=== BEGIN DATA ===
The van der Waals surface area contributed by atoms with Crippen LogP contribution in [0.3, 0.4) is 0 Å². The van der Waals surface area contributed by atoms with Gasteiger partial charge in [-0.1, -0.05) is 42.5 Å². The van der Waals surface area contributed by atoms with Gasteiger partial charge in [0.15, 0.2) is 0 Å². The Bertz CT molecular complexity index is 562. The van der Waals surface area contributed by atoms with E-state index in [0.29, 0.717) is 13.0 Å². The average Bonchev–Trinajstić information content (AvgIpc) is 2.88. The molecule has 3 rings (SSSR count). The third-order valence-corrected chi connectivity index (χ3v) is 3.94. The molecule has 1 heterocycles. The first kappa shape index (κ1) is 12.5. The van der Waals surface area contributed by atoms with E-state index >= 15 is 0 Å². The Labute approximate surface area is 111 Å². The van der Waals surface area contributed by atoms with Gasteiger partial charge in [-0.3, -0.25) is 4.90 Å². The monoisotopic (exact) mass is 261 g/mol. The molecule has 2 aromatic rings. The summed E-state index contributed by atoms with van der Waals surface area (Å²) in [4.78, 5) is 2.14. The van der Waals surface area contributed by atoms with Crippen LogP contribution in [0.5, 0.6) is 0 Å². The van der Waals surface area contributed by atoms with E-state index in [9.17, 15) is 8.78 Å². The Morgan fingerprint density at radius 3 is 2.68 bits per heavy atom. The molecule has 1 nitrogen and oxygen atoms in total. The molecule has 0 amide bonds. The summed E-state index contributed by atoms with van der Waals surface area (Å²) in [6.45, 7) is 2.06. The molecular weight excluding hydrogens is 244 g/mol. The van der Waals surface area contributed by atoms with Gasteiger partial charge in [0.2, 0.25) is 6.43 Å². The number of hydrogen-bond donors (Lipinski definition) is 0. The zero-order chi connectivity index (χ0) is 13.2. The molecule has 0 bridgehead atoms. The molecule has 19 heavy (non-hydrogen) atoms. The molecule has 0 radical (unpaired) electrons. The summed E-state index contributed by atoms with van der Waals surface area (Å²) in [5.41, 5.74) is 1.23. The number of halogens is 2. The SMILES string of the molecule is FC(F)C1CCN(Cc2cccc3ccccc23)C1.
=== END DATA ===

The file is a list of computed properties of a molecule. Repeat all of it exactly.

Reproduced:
The van der Waals surface area contributed by atoms with Crippen LogP contribution in [0.3, 0.4) is 0 Å². The van der Waals surface area contributed by atoms with Gasteiger partial charge in [-0.1, -0.05) is 42.5 Å². The van der Waals surface area contributed by atoms with Gasteiger partial charge in [0.15, 0.2) is 0 Å². The Bertz CT molecular complexity index is 562. The van der Waals surface area contributed by atoms with E-state index in [0.29, 0.717) is 13.0 Å². The average Bonchev–Trinajstić information content (AvgIpc) is 2.88. The molecule has 3 rings (SSSR count). The third-order valence-corrected chi connectivity index (χ3v) is 3.94. The molecule has 1 heterocycles. The first kappa shape index (κ1) is 12.5. The van der Waals surface area contributed by atoms with E-state index >= 15 is 0 Å². The Labute approximate surface area is 111 Å². The van der Waals surface area contributed by atoms with Gasteiger partial charge in [-0.3, -0.25) is 4.90 Å². The monoisotopic (exact) mass is 261 g/mol. The molecule has 2 aromatic rings. The summed E-state index contributed by atoms with van der Waals surface area (Å²) in [4.78, 5) is 2.14. The van der Waals surface area contributed by atoms with Crippen LogP contribution in [0.5, 0.6) is 0 Å². The van der Waals surface area contributed by atoms with E-state index in [9.17, 15) is 8.78 Å². The Morgan fingerprint density at radius 3 is 2.68 bits per heavy atom. The molecule has 1 nitrogen and oxygen atoms in total. The molecule has 0 amide bonds. The summed E-state index contributed by atoms with van der Waals surface area (Å²) in [6.45, 7) is 2.06. The molecular weight excluding hydrogens is 244 g/mol. The van der Waals surface area contributed by atoms with Gasteiger partial charge in [0.2, 0.25) is 6.43 Å². The number of hydrogen-bond donors (Lipinski definition) is 0. The zero-order chi connectivity index (χ0) is 13.2. The molecule has 0 bridgehead atoms. The molecule has 19 heavy (non-hydrogen) atoms. The molecule has 0 radical (unpaired) electrons. The summed E-state index contributed by atoms with van der Waals surface area (Å²) in [5.41, 5.74) is 1.23. The number of halogens is 2. The SMILES string of the molecule is FC(F)C1CCN(Cc2cccc3ccccc23)C1.